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21 June, 2007

Book Review: Through the Eyes of a Survivor by Colette Waddell

Reviewed for Frontstreet Reviews

Once in a while, a person with an amazing story is quite literally stumbled upon. This is what happened when author Colette Waddell heard Nina Grütz- Morecki speak about her experiences during World War II as it raged through Poland. It was because of Nina’s talk, that the author discovered an interest in helping Nina tell her story to a wider audience.

Nina Grütz was born during the winter of 1920. Her parents were a well to do Jewish couple who owned a soap factory in L’vow Poland. She grew up knowing prosperity, and led a life sheltered from the anti-Semitic outlook held by many of the Polish Catholics. All that changed the year Nina was getting ready to leave home to attend University. Nina’s family faced the Russian invasion of Poland, followed by the German invasion of Russian-occupied Poland. With the Russian occupation, the Grütz family faced socialism and being separated. With the German occupation, Nina watched her family members disappear, and finally faced internment in a work camp herself.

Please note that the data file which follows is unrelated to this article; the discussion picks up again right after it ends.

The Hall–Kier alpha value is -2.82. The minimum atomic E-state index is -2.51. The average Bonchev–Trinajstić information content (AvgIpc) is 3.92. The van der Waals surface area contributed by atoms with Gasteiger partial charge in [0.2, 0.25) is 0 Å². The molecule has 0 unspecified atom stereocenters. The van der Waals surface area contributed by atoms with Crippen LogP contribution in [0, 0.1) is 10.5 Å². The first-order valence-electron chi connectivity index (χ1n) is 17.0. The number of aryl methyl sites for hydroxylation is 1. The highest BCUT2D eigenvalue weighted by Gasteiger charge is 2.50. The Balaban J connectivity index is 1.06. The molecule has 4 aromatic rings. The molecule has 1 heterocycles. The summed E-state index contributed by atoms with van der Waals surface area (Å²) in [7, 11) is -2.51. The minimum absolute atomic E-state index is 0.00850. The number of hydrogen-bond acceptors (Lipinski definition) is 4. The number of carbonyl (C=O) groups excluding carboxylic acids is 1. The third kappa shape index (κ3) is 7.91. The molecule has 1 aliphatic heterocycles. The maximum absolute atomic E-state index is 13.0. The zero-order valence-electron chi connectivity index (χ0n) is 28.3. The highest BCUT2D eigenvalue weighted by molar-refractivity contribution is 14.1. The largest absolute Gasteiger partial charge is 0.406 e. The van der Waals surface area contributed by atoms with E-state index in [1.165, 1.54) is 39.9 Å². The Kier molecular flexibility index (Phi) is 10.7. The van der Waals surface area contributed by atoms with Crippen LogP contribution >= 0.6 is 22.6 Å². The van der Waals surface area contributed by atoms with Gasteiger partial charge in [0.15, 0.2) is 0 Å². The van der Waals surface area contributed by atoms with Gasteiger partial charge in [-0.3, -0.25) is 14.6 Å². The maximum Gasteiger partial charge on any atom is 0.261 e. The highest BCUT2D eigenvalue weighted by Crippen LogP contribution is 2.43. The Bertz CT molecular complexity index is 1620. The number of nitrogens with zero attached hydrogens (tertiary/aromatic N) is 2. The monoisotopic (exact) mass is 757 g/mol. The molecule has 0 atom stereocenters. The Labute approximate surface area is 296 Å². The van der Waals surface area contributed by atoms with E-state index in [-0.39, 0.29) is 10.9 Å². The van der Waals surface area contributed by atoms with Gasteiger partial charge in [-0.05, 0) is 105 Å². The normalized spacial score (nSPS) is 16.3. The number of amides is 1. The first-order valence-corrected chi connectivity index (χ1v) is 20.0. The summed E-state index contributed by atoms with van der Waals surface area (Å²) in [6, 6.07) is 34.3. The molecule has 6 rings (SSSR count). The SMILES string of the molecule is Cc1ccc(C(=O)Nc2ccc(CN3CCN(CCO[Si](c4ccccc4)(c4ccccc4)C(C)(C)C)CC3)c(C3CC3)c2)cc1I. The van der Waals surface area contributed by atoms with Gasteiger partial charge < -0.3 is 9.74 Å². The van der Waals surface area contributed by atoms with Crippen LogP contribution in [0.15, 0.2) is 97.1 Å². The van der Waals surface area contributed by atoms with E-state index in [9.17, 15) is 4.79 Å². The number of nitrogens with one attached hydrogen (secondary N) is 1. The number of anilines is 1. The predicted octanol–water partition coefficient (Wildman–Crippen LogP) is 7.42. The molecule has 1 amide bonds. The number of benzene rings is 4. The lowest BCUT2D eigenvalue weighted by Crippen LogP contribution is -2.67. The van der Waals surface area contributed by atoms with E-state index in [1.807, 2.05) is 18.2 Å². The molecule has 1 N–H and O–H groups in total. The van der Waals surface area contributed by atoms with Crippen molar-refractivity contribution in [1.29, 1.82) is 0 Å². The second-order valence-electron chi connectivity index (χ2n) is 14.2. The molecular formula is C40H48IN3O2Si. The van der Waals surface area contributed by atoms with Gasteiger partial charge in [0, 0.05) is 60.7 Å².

Expanding on the story that Nina tells to high school students as a guest speaker, Through the Eyes of a Stranger, follows Nina as she escapes death at the work camp. She was rescued from death of starvation in the forest by a kind Polish couple, and afterwards she joined the Polish resistance movement. As a member of the resistance Nina infiltrated a German occupied town, and worked in a position that allowed her to learn of the German’s plans and send the information and vital papers needed to move around Poland to her underground contacts. However when the Russians retook the area, Nina once again found her life in upheaval. It was during this time that Nina met Josef, her future husband. When the war finally ended, they joined up with a group of displaced Jews all trying to leave the country. Nina and her husband eventually made it to America, and the book follows their lives as they make a new home and family for themselves in a new country.

It took me a little while getting used to the writing style of the book. The alternating styles between an oral history and a study of the effects of the war seemed to be a little at odds to each other. This book is an attempt to educate the public on the effect of the war on Poland’s Jews. It is an extraordinary example of the resiliency of the human spirit, and our ability to live through unthinkable horrors and to emerge from them stronger, even though we will be changed forever.

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